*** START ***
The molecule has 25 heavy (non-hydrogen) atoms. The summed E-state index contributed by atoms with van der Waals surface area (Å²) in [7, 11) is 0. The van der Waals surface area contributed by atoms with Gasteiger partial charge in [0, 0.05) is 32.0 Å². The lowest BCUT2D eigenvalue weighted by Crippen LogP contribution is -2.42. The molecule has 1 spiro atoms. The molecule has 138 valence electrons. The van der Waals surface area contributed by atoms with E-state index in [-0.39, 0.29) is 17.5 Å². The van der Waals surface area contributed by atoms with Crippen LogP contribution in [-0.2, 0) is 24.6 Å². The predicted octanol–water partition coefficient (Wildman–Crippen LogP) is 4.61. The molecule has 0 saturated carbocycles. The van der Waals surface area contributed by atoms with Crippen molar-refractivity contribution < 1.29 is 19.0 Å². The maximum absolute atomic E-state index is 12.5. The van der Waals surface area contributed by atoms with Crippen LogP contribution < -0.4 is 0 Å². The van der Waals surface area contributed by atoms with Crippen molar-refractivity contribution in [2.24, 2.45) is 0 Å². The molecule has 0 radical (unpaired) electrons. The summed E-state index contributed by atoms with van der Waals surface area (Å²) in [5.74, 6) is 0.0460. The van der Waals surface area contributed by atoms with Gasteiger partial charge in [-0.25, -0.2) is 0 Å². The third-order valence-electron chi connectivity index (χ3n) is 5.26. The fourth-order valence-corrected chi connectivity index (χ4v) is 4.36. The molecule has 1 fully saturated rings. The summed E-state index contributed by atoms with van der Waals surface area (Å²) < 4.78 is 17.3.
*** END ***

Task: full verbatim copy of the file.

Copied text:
The molecule has 25 heavy (non-hydrogen) atoms. The summed E-state index contributed by atoms with van der Waals surface area (Å²) in [7, 11) is 0. The van der Waals surface area contributed by atoms with Gasteiger partial charge in [0, 0.05) is 32.0 Å². The lowest BCUT2D eigenvalue weighted by Crippen LogP contribution is -2.42. The molecule has 1 spiro atoms. The molecule has 138 valence electrons. The van der Waals surface area contributed by atoms with E-state index in [-0.39, 0.29) is 17.5 Å². The van der Waals surface area contributed by atoms with Crippen LogP contribution in [-0.2, 0) is 24.6 Å². The predicted octanol–water partition coefficient (Wildman–Crippen LogP) is 4.61. The molecule has 0 saturated carbocycles. The van der Waals surface area contributed by atoms with Crippen molar-refractivity contribution < 1.29 is 19.0 Å². The maximum absolute atomic E-state index is 12.5. The van der Waals surface area contributed by atoms with Crippen LogP contribution < -0.4 is 0 Å². The van der Waals surface area contributed by atoms with Crippen molar-refractivity contribution in [2.24, 2.45) is 0 Å². The molecule has 0 radical (unpaired) electrons. The summed E-state index contributed by atoms with van der Waals surface area (Å²) in [5.74, 6) is 0.0460. The van der Waals surface area contributed by atoms with Gasteiger partial charge in [-0.25, -0.2) is 0 Å². The third-order valence-electron chi connectivity index (χ3n) is 5.26. The fourth-order valence-corrected chi connectivity index (χ4v) is 4.36. The molecule has 1 fully saturated rings. The summed E-state index contributed by atoms with van der Waals surface area (Å²) < 4.78 is 17.3.